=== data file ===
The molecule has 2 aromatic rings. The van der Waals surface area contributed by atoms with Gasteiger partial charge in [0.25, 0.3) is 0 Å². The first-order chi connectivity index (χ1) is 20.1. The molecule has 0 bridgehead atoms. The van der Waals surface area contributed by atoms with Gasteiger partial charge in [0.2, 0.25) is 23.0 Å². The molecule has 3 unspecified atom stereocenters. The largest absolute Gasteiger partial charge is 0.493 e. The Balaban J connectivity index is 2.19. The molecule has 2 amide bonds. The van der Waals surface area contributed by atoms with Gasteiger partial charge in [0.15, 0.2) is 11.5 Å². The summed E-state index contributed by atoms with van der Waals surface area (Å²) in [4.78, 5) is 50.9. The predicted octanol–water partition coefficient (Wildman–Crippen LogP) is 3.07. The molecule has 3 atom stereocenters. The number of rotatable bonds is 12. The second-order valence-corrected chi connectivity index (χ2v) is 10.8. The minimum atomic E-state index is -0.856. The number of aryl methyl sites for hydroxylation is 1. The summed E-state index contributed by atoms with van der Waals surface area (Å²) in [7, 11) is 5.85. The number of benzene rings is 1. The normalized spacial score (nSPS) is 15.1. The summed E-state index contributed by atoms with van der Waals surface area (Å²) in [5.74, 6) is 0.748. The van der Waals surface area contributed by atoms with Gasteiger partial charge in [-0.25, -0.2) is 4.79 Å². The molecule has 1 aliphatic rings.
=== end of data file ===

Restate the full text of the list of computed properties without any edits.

The molecule has 2 aromatic rings. The van der Waals surface area contributed by atoms with Gasteiger partial charge in [0.25, 0.3) is 0 Å². The first-order chi connectivity index (χ1) is 20.1. The molecule has 0 bridgehead atoms. The van der Waals surface area contributed by atoms with Gasteiger partial charge in [0.2, 0.25) is 23.0 Å². The molecule has 3 unspecified atom stereocenters. The largest absolute Gasteiger partial charge is 0.493 e. The Balaban J connectivity index is 2.19. The molecule has 2 amide bonds. The van der Waals surface area contributed by atoms with Gasteiger partial charge in [0.15, 0.2) is 11.5 Å². The summed E-state index contributed by atoms with van der Waals surface area (Å²) in [4.78, 5) is 50.9. The predicted octanol–water partition coefficient (Wildman–Crippen LogP) is 3.07. The molecule has 3 atom stereocenters. The number of rotatable bonds is 12. The second-order valence-corrected chi connectivity index (χ2v) is 10.8. The minimum atomic E-state index is -0.856. The number of aryl methyl sites for hydroxylation is 1. The summed E-state index contributed by atoms with van der Waals surface area (Å²) in [7, 11) is 5.85. The number of benzene rings is 1. The normalized spacial score (nSPS) is 15.1. The summed E-state index contributed by atoms with van der Waals surface area (Å²) in [5.74, 6) is 0.748. The van der Waals surface area contributed by atoms with Gasteiger partial charge in [-0.25, -0.2) is 4.79 Å². The molecule has 1 aliphatic rings.